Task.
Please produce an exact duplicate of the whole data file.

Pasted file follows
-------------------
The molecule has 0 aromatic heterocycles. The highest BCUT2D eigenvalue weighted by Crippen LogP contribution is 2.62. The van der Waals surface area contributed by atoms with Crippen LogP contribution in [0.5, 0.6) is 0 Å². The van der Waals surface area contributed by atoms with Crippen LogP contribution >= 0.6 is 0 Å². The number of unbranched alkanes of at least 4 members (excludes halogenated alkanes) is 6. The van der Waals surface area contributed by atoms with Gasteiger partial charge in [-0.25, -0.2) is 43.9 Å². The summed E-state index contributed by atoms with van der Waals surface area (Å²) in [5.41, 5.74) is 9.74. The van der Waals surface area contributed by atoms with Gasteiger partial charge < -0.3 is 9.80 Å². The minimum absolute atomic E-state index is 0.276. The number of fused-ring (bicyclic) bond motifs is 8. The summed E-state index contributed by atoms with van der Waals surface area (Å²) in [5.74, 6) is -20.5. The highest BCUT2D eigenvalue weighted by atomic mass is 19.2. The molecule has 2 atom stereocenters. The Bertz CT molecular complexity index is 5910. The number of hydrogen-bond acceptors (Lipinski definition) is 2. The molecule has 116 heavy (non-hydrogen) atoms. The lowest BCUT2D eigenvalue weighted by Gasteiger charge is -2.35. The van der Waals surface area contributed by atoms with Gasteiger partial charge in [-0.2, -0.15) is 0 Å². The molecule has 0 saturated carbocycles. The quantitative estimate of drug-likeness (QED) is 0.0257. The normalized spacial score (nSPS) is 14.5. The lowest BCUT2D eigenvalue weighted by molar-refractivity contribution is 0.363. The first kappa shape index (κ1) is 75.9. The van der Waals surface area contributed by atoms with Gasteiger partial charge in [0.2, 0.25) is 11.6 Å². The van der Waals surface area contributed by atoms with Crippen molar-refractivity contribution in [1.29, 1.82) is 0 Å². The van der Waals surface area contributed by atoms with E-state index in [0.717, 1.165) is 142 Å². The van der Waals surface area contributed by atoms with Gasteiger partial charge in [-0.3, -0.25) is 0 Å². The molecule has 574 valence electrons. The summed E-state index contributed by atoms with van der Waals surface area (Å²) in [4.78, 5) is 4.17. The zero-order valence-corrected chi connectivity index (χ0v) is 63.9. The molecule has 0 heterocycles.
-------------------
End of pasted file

The molecule has 0 aromatic heterocycles. The highest BCUT2D eigenvalue weighted by Crippen LogP contribution is 2.62. The van der Waals surface area contributed by atoms with Crippen LogP contribution in [0.5, 0.6) is 0 Å². The van der Waals surface area contributed by atoms with Crippen LogP contribution >= 0.6 is 0 Å². The number of unbranched alkanes of at least 4 members (excludes halogenated alkanes) is 6. The van der Waals surface area contributed by atoms with Gasteiger partial charge in [-0.25, -0.2) is 43.9 Å². The summed E-state index contributed by atoms with van der Waals surface area (Å²) in [5.41, 5.74) is 9.74. The van der Waals surface area contributed by atoms with Gasteiger partial charge < -0.3 is 9.80 Å². The minimum absolute atomic E-state index is 0.276. The number of fused-ring (bicyclic) bond motifs is 8. The summed E-state index contributed by atoms with van der Waals surface area (Å²) in [5.74, 6) is -20.5. The highest BCUT2D eigenvalue weighted by atomic mass is 19.2. The molecule has 2 atom stereocenters. The Bertz CT molecular complexity index is 5910. The number of hydrogen-bond acceptors (Lipinski definition) is 2. The molecule has 116 heavy (non-hydrogen) atoms. The lowest BCUT2D eigenvalue weighted by Gasteiger charge is -2.35. The van der Waals surface area contributed by atoms with Gasteiger partial charge in [-0.2, -0.15) is 0 Å². The molecule has 0 saturated carbocycles. The quantitative estimate of drug-likeness (QED) is 0.0257. The normalized spacial score (nSPS) is 14.5. The lowest BCUT2D eigenvalue weighted by molar-refractivity contribution is 0.363. The first kappa shape index (κ1) is 75.9. The van der Waals surface area contributed by atoms with Gasteiger partial charge in [0.2, 0.25) is 11.6 Å². The van der Waals surface area contributed by atoms with Crippen molar-refractivity contribution in [1.29, 1.82) is 0 Å². The van der Waals surface area contributed by atoms with E-state index in [0.717, 1.165) is 142 Å². The van der Waals surface area contributed by atoms with Gasteiger partial charge in [-0.3, -0.25) is 0 Å². The molecule has 574 valence electrons. The summed E-state index contributed by atoms with van der Waals surface area (Å²) in [4.78, 5) is 4.17. The zero-order valence-corrected chi connectivity index (χ0v) is 63.9. The molecule has 0 heterocycles.